Words Worth A Thousand Pictures

Crushing the Cliche That A Picture Is Worth A Thousand Words

Bored

“Once the naked monkeys got out of hand, the gods became fed up with life on earth.”

So says Tom Robbins. Whatever. It’s not that I would have disagreed with him, mind you. I was simply too fed up with my own issues to calculate the consequences of godly worries, no matter how plural or pressing.

And as far as I was concerned, naked monkeys would have been a welcome addition to the funeral Kitty’s mother called a “party.” Now that would have been something to smile about.

Come to think of it, isn’t it a bit of a redundancy to identify the natural state of monkey attire, or, rather, the lack thereof ? Perhaps drawing attention to that detail heightens our interest towards — and maybe even elevates our fear of — hairy, hooting primates.

I mean, a monkey is one thing. But a naked monkey? Well, that’s a different story entirely. A monkey is cute, innocent, and playful. A naked monkey is mischievous, unpredictable, and lecherous.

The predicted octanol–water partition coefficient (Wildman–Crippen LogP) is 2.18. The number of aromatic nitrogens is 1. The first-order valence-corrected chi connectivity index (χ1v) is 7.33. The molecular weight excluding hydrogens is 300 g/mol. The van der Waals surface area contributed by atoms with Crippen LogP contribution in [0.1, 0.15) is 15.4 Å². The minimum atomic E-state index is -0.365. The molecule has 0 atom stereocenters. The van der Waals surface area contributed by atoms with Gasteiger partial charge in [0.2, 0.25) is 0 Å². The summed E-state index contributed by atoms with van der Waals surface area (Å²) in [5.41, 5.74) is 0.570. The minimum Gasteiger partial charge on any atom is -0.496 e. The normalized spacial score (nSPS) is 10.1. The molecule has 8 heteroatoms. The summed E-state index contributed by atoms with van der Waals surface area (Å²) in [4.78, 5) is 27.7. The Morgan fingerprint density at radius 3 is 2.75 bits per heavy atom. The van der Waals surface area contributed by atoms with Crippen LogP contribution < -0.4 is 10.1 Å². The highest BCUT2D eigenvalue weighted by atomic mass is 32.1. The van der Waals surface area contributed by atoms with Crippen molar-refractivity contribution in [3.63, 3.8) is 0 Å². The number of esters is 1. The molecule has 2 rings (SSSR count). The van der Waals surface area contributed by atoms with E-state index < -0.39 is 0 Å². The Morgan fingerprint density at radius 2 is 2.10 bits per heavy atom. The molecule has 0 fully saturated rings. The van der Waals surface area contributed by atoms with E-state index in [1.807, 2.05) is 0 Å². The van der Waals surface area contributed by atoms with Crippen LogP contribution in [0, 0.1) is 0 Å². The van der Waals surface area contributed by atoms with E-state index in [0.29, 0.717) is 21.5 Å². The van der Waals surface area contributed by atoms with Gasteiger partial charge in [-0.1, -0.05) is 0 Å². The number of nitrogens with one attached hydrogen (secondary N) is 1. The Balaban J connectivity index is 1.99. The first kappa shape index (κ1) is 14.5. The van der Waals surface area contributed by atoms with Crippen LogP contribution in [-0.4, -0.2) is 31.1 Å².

If a monkey looks at you, you think, “Oh, he wants to play!” If a naked monkey looks at you, you avoid eye contact and start tucking in your shirt and shifting uncomfortably.

Yes, naked monkeys are decidedly and particularly menacing. Still, I would have traded being alone with a naked monkey for being confined to that stupid party.

Everything was so prim and proper, I felt handcuffed to a teacup that trembled between the thumb and forefinger of a stiff-backed queen who struggled to breathe through her corset. The women floated through the scene sighing disgusting things like “Just lovely!” and “What a pretty picture!” The unimaginative girls chattered on about the dullest things, like dollhouses, dress up, and make-up.

I was desperate to escape. I ached to fling my hat at the cake, kick off my shoes, hop onto the table and scream, “WAKE UP!”, then dance a quick jig while the ladies gasped, then giggle with glee and flee.

And now that I’ve thought it through, I’ve decided I do disagree with Mr. Robbins, although I confess my conclusion is anthropomorphic. If I were a deity looking over the sorry state of human affairs, I would let monkeys roam wild and free and naked without giving them a thought — no matter how nervous people felt around them.

I’d rather be inclined to be fed up with a lack of imagination and playfulness on the part of humans.

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2 thoughts on “Bored

  1. Lori Gardner on said:

    Could Tom Robbins’ quote be about humans, not monkeys?

  2. Perhaps, but maybe that just adds more intrigue to the story?

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